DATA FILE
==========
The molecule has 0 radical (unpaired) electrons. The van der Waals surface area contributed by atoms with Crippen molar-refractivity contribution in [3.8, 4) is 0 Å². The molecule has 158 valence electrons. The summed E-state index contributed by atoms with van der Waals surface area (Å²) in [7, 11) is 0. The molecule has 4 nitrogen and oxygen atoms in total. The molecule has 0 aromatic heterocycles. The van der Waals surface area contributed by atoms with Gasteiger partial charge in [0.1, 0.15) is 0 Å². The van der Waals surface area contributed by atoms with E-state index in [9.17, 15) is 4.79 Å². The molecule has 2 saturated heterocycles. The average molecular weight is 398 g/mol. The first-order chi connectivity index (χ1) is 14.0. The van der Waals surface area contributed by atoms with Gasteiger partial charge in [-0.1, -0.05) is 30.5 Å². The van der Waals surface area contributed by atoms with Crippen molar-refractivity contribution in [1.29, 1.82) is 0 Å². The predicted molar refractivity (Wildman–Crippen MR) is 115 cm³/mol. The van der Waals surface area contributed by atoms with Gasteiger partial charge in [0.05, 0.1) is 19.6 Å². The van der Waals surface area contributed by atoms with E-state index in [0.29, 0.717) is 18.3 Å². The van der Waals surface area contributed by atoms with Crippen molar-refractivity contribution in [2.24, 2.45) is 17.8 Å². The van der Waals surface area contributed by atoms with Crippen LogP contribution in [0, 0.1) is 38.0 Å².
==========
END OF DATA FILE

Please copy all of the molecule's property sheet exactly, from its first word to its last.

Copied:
The molecule has 0 radical (unpaired) electrons. The van der Waals surface area contributed by atoms with Crippen molar-refractivity contribution in [3.8, 4) is 0 Å². The molecule has 158 valence electrons. The summed E-state index contributed by atoms with van der Waals surface area (Å²) in [7, 11) is 0. The molecule has 4 nitrogen and oxygen atoms in total. The molecule has 0 aromatic heterocycles. The van der Waals surface area contributed by atoms with Gasteiger partial charge in [0.1, 0.15) is 0 Å². The van der Waals surface area contributed by atoms with E-state index in [9.17, 15) is 4.79 Å². The molecule has 2 saturated heterocycles. The average molecular weight is 398 g/mol. The first-order chi connectivity index (χ1) is 14.0. The van der Waals surface area contributed by atoms with Gasteiger partial charge in [-0.1, -0.05) is 30.5 Å². The van der Waals surface area contributed by atoms with Crippen molar-refractivity contribution in [1.29, 1.82) is 0 Å². The predicted molar refractivity (Wildman–Crippen MR) is 115 cm³/mol. The van der Waals surface area contributed by atoms with Gasteiger partial charge in [0.05, 0.1) is 19.6 Å². The van der Waals surface area contributed by atoms with E-state index in [0.29, 0.717) is 18.3 Å². The van der Waals surface area contributed by atoms with Crippen molar-refractivity contribution in [2.24, 2.45) is 17.8 Å². The van der Waals surface area contributed by atoms with Crippen LogP contribution in [0, 0.1) is 38.0 Å².